Mine is a High Sierra HS 1500.

I am currently working on becoming perhaps the first-ever HF mobilier to earn the Five Band WAS since that award was first offered in 1970.

I have WAS on 40, 20, 15, and 10 meters with 47 states logged on 80 meters - all done with the High Sierra HS 1500 Screwdriver, all QSOs at 100 watts out, all CW, and all completed not more than 50 air miles apart as per WAS rules.

It is true that any practical mobile antenna will be inefficient on 40 and 80 meters, but I found that with the High Sierra, I could work almost anything I could hear on 80 meters and all other bands as well.  

Many of my 80 meter (and all other) contacts toward Five Band WAS were made during contests in heavy QRM so the screwdriver, even though inherently inefficient on the low bands - is still an excellent practical antenna for mobile applications, its natural inefficiency on low bands notwithstanding.

This assumes, of course, that the antenna is well grounded to the frame of the vehicle - in my case it's a 2001 Toyota Tacoma pickup truck which does provide an excellent ground, or in the case of the low bands, an excellent capacitive coupling to actual ground.

I think that for all round band coverage consistent with a good to excellent signal as mobile antennas go,
along with the ability to tune the antenna remotely,  from within the vehicle, the screwdriver is hard to beat.  

There are several excellent choices, High Sierra being one of them.

I have used two other types of mobile antenna:  An Outbacker Perth Plus and a Hustler System with coils for each band.

Screwdrivers are, however, quite large and bulky for a mobile antenna and sometimes require a more complicated mounting scheme, as they need a very secure and heavy mount.

Still, to get the most out of your rig with a pretty darned good signal as mobiles go on 80 (however inefficient the antenna is....remember there is "inefficient" and "doesn't do a danged thing!) and an often excellent signal on 40, 20, 15, and 10 meters, give one of the screwdriver designs some serious consideration.

73

Tim
N8LXR/M
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KA5S
Member

Posts: 229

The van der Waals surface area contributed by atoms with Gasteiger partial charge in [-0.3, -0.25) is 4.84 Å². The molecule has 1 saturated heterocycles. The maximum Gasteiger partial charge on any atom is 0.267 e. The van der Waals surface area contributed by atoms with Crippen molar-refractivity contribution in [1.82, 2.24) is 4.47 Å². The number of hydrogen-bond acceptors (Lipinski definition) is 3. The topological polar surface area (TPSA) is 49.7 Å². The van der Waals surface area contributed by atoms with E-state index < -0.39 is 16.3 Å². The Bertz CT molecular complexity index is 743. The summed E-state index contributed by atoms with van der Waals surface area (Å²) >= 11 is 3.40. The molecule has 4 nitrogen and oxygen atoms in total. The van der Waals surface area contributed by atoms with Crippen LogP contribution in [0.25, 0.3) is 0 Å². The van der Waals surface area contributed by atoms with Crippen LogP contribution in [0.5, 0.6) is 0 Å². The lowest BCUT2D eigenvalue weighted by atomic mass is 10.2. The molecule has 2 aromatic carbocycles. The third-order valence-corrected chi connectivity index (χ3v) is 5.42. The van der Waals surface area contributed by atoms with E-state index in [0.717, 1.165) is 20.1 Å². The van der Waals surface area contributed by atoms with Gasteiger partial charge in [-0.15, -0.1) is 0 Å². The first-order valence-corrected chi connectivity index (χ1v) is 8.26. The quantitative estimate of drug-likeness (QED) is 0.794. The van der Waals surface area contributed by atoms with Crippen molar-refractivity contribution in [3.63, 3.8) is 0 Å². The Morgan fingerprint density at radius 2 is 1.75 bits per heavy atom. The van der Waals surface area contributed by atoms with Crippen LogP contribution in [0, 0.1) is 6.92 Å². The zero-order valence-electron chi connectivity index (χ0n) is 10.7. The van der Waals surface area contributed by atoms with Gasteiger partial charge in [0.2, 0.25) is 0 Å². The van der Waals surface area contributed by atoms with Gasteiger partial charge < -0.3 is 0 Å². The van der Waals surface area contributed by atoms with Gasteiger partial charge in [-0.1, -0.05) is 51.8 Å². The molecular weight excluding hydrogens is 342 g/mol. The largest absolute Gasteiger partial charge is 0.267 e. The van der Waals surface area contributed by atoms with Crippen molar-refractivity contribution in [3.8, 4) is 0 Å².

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« Reply #5 on: April 03, 2003, 10:08:07 PM »

I used an AH2 and whip for a few years. A 102 inch whip on the roof with the tuner in the back worked very well on 30 meters and higher HF bands, but I still needed a more efficient antenna (ended up with a Texas Bug Catcher) on its own mount for 40 and 80. I suspect an AH4 will work poorly enough on 40 that you'd find a Hustler noticeably superior in use.

At present I am using TWO screwdrivers, one Superantennas MP3 for 7 MHz and up, and one DK3 with an extra loading coil for 3 through about 7 MHz. They're not as efficient as a Bug Catcher, but they sure are convenient.

Cortland
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KA5S
Member

Posts: 229




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« Reply #6 on: April 03, 2003, 10:08:23 PM »

I used an AH2 and whip for a few years. A 102 inch whip on the roof with the tuner in the back worked very well on 30 meters and higher HF bands, but I still needed a more efficient antenna (ended up with a Texas Bug Catcher) on its own mount for 40 and 80. I suspect an AH4 will work poorly enough on 40 that you'd find a Hustler noticeably superior in use.

At present I am using TWO screwdrivers, one Superantennas MP3 for 7 MHz and up, and one DK3 with an extra loading coil for 3 through about 7 MHz. They're not as efficient as a Bug Catcher, but they sure are convenient.

Cortland